Open Science is not a finish line, but rather a means to an end. An underlying goal behind the movement towards Open…
Authors: Ruth Schmidt is an Associate Professor at IIT’s Institute of Design and Anna Hatch is the program director for DORA. PLOS supports DORA financially via organizational membership, and PLOS is represented on the steering committee of DORA.
In part one of our series we showed how objective comparisons are not equitable. In our second part of this series we showed how individual data points can accidentally distract from the whole. Now in part 3 we explore how we gauge value by association.
While we often give individual data points too much weight, we also face a related, but distinct, tendency to see patterns where they may not exist, or to apply less-than-sound mental models to define the relationships between items. This means that our interpretations of future likelihoods, personal abilities, and relative importance are often skewed, which in turn can impact how we judge risk or prioritize options.
Not surprisingly, the Halo effect also contributes to this tendency, as seen in cases where highly rated or prominent institutions and journals (and individuals associated with them) receive the benefit of the doubt based on reputation. While this associative property can feel like a useful shortcut, it can cause decision-makers to overlook or override important data that should give us pause. For example, noting that an applicant shares one’s alma mater or trained under one’s former mentor might unfairly bolster their reputation based on factors that have little to do with the quality of their own work.
Another classic behavioraleconomics concept known as Availability is equally relevant. This describes our tendency to fall back on or place a higher weight on anecdotal, top-of-mind, or easily recalled data when making choices. In doing so, availability reduces our power to be fair-minded and equitable, because we end up dismissing other important evidence and missing the bigger picture. Availability can occur when individual or memorable anecdotes are prioritized in academic assessment, like overweighting a single experience or leaning too heavily on someone’s anecdotal recollection to inform a hiring decision. It can also lead to over-valuing recent data, like getting a well-known grant, instead of pursuing a fuller picture of scholarly productivity that would yield a more well-rounded decision.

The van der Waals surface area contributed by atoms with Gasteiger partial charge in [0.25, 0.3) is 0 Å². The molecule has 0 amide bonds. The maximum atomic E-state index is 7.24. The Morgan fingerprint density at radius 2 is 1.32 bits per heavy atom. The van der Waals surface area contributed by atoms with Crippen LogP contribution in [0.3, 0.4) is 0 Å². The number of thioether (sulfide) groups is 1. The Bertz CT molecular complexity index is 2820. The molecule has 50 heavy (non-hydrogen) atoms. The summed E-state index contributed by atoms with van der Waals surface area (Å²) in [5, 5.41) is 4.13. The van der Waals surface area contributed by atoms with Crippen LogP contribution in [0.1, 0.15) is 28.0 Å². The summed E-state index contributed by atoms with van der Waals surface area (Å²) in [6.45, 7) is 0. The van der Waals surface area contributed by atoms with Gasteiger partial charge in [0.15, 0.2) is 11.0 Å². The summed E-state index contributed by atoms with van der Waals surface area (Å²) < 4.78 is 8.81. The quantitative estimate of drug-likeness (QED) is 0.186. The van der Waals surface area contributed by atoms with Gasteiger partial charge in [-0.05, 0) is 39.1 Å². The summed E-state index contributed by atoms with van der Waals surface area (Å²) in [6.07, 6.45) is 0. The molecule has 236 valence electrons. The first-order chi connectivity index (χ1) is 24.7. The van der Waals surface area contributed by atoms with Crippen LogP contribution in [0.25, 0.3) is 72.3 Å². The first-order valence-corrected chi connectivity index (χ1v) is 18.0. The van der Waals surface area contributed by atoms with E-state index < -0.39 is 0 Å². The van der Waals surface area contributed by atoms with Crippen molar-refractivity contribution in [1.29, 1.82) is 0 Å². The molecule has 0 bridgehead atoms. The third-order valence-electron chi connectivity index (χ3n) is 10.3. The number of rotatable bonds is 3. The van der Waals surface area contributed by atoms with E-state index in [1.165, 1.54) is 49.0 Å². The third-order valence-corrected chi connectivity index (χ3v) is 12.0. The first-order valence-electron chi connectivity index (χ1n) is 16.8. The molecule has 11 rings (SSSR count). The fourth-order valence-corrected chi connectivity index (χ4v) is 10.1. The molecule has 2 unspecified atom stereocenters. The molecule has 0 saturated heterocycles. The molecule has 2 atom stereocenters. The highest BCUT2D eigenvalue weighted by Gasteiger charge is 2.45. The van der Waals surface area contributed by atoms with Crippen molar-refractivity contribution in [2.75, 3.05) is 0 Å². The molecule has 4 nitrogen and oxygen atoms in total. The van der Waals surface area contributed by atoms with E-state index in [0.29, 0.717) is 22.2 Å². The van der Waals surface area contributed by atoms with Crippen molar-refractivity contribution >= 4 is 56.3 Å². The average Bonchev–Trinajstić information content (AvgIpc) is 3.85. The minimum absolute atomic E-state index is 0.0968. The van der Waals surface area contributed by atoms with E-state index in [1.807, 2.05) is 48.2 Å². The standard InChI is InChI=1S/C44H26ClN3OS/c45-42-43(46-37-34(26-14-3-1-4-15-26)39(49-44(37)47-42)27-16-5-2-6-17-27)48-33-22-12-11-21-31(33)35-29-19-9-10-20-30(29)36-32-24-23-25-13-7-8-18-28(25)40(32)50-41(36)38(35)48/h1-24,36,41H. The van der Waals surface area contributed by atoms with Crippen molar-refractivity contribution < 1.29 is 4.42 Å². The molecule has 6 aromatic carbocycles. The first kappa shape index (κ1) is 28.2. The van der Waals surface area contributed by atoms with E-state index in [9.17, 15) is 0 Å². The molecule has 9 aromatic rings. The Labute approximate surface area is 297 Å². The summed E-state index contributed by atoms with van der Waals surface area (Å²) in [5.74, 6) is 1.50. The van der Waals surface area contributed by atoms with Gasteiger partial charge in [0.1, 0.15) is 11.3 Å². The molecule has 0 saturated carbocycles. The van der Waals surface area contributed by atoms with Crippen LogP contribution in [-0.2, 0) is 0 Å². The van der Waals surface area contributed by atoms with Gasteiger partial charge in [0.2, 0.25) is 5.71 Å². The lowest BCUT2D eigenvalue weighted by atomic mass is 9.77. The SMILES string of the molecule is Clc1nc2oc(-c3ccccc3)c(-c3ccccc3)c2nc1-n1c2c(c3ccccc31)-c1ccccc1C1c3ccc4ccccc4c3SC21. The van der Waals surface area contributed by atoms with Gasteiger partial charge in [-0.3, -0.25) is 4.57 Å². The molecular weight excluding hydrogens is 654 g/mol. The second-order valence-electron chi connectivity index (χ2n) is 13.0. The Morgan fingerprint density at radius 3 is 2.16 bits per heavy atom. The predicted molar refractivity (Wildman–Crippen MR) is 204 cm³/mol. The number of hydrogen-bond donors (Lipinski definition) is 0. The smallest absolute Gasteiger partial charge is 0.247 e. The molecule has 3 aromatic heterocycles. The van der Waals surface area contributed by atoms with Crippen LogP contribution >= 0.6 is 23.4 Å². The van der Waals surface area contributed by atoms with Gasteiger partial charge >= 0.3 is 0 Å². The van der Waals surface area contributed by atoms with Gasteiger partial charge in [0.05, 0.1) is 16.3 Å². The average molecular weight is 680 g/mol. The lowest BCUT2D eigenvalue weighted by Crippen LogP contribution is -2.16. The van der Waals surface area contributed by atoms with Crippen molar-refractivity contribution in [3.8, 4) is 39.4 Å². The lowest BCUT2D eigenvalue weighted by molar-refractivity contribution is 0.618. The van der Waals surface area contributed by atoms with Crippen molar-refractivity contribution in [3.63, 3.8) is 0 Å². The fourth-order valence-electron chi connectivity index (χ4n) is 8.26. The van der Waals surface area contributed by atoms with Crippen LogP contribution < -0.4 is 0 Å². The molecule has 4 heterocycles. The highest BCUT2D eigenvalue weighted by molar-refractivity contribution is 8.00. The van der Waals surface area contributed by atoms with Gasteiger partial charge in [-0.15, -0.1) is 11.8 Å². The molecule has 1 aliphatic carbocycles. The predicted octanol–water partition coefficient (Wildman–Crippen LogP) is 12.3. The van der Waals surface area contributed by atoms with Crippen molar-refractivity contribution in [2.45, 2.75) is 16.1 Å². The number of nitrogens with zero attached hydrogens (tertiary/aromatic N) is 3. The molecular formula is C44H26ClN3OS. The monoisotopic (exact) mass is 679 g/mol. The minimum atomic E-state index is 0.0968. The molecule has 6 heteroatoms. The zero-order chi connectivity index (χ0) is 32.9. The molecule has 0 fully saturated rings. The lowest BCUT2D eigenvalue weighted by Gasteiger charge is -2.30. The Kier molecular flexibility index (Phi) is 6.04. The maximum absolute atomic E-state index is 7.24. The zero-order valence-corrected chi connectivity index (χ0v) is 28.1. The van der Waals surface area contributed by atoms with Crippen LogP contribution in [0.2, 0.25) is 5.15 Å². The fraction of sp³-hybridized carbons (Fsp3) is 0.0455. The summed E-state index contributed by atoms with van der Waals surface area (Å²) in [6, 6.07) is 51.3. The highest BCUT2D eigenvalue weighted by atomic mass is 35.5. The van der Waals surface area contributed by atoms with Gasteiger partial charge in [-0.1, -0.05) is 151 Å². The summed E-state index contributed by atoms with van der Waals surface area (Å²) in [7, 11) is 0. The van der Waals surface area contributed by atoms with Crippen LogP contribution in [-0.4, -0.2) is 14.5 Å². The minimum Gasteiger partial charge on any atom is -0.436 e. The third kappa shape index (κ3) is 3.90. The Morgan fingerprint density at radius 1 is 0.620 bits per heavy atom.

What can institutions do?
Structured information gathering. These tendencies are more likely to occur when there’s no formal mechanism to gather data, increasing the likelihood individual memories or perceptions will dominate judgment and decision-making. The use of structured formats, like interview protocols and narrative format CVs, can keep decision-makers focused on agreed-upon qualities rather than on the vagaries of individual interactions and reflections and also ensure greater consistency of information across candidates.
Force long-term thinking. Short-term thinking tends to come more naturally than planning for the future, which means that the attributes we consider important are often more oriented toward immediacy over the longer term. Explicitly articulating and considering longitudinal values and goals, in addition to short-term needs, can help decision-makers concretize the potential outcomes, both pro and con, of decisions.
Contextualizing narratives. Traditional CVs are not known for their ability to demonstrate the big picture. Asking applicants to provide supplemental narratives that highlight and articulate their most meaningful contributions can convert commonly used shortcut characteristics for quality and productivity into more human form. This can re-center the conversation around research impact that extends beyond citations and academic circles to include demonstrable real-world change and improved outcomes, and provide concrete definition to otherwise vague terms like “world-class” and “significant contribution.”
In our final installment next week, we’ll call out how incumbent processes and perceptions have the advantage.
To encourage the adoption of more equitable hiring, and RPT processes, the authors are collaborating on a series of tools for DORA to assist institutions in experimenting with new processes, indicators, and principles. Available here.
We thank Stephen Curry for very helpful comments. We also thank Stephen, Olivia Rissland and Stuart King for and the accompanying briefing document on the DORA webpage.